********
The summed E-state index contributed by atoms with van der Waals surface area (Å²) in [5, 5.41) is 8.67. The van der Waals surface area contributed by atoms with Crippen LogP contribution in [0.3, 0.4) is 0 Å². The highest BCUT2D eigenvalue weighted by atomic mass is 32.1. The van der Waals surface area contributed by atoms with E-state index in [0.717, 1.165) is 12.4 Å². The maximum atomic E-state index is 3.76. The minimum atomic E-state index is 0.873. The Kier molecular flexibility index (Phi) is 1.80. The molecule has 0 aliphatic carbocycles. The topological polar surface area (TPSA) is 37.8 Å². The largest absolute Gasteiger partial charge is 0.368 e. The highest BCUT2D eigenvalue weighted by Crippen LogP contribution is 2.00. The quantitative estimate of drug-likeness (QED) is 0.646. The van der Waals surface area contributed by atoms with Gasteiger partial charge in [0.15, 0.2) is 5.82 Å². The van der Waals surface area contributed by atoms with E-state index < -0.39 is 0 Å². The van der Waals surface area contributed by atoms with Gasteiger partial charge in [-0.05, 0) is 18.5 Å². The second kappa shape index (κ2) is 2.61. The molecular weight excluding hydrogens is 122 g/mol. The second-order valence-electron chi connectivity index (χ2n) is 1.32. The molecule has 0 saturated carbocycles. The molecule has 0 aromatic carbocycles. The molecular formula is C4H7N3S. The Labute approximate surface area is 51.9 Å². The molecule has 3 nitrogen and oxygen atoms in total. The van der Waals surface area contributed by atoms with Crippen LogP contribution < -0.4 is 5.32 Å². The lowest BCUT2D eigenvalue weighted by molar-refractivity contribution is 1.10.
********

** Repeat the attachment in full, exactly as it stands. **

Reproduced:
The summed E-state index contributed by atoms with van der Waals surface area (Å²) in [5, 5.41) is 8.67. The van der Waals surface area contributed by atoms with Crippen LogP contribution in [0.3, 0.4) is 0 Å². The highest BCUT2D eigenvalue weighted by atomic mass is 32.1. The van der Waals surface area contributed by atoms with E-state index in [0.717, 1.165) is 12.4 Å². The maximum atomic E-state index is 3.76. The minimum atomic E-state index is 0.873. The Kier molecular flexibility index (Phi) is 1.80. The molecule has 0 aliphatic carbocycles. The topological polar surface area (TPSA) is 37.8 Å². The largest absolute Gasteiger partial charge is 0.368 e. The highest BCUT2D eigenvalue weighted by Crippen LogP contribution is 2.00. The quantitative estimate of drug-likeness (QED) is 0.646. The van der Waals surface area contributed by atoms with Gasteiger partial charge in [0.15, 0.2) is 5.82 Å². The van der Waals surface area contributed by atoms with E-state index < -0.39 is 0 Å². The van der Waals surface area contributed by atoms with Gasteiger partial charge in [-0.05, 0) is 18.5 Å². The second kappa shape index (κ2) is 2.61. The molecular weight excluding hydrogens is 122 g/mol. The second-order valence-electron chi connectivity index (χ2n) is 1.32. The molecule has 0 saturated carbocycles. The molecule has 0 aromatic carbocycles. The molecular formula is C4H7N3S. The Labute approximate surface area is 51.9 Å². The molecule has 3 nitrogen and oxygen atoms in total. The van der Waals surface area contributed by atoms with Crippen LogP contribution < -0.4 is 5.32 Å². The lowest BCUT2D eigenvalue weighted by molar-refractivity contribution is 1.10.